Now i have a number of "years" experience with it, it is not something most people can totally master with a couple of times fishing it. Although in many cases , well actually all cases I am aware of, people have caught more fish using it than anyone next to them not using it, but they have still not mastered it to the point where it catches "every" bass that sees it, regardless of the conditions or the mood of the fish. I have not seen a bass in years, I have not caught. It is still just a rig so you need to choose the right lures for the conditions,, just like today, I started with a worm,, and 6 cast, no bass, switched lures, and had a bass on "every" cast.

It takes fishing from 2 dimensions to 3 dimensions , You can totally control the action of your lures in "all" directions,, now knowing what action is needed, under what conditions, is the key to catching "every" bass. This takes a lot of practice. Sometimes it takes leaving the lure in one spot, and vigorously working the lure, other times leaving it in one spot and just the slightest amount of action every couple of sec. letting it lay still between those movements,, other times it's covering water, working the lure, like you have never seen a lure move before, it's like a live bait fishing struggling against a hook.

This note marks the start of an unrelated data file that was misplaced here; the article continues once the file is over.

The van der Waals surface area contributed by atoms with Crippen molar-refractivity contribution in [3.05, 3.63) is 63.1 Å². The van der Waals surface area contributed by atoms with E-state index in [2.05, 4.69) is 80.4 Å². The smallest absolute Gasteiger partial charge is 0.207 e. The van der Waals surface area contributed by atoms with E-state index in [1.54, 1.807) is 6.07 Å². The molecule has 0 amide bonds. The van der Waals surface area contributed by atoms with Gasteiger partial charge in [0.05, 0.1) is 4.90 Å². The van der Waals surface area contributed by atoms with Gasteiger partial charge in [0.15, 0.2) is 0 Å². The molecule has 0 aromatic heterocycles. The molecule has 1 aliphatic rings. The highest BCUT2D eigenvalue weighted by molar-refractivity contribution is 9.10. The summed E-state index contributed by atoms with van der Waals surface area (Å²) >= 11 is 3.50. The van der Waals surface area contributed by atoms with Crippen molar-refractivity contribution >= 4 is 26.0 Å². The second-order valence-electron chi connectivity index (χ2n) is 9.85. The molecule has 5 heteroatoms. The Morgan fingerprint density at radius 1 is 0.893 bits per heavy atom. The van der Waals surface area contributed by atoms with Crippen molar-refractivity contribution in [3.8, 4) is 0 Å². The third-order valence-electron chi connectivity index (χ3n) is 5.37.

Sometimes it is just the death quiver of a dying minnow, other times it's swimming a minnow lure on it's side in a tight circle, just like a shad with it's gills injured .

Bass like to chase things,, no doubt about it, but they also prefer, over anything, a "free" lunch, when they are not interested in feeding at all, they will still "always" hit a small morsel of high protein the can "mosey" over to and inhale. On the Wiggle rig the tiny Dynamite worm (1/8 inch X 2 1/2 inches) has nailed some awesome bass that ignored everything else. I now fish with a fluke above this worm most of the time, I am really amazed at the huge bass that pick that tiny worm over that fluke, the only problem I have with using it,, everything hits that tiny "wiggling" worm, and I mean everything, bream, trout, perch, crappie, cat fish, and even carp. You never know what you will be reeling in.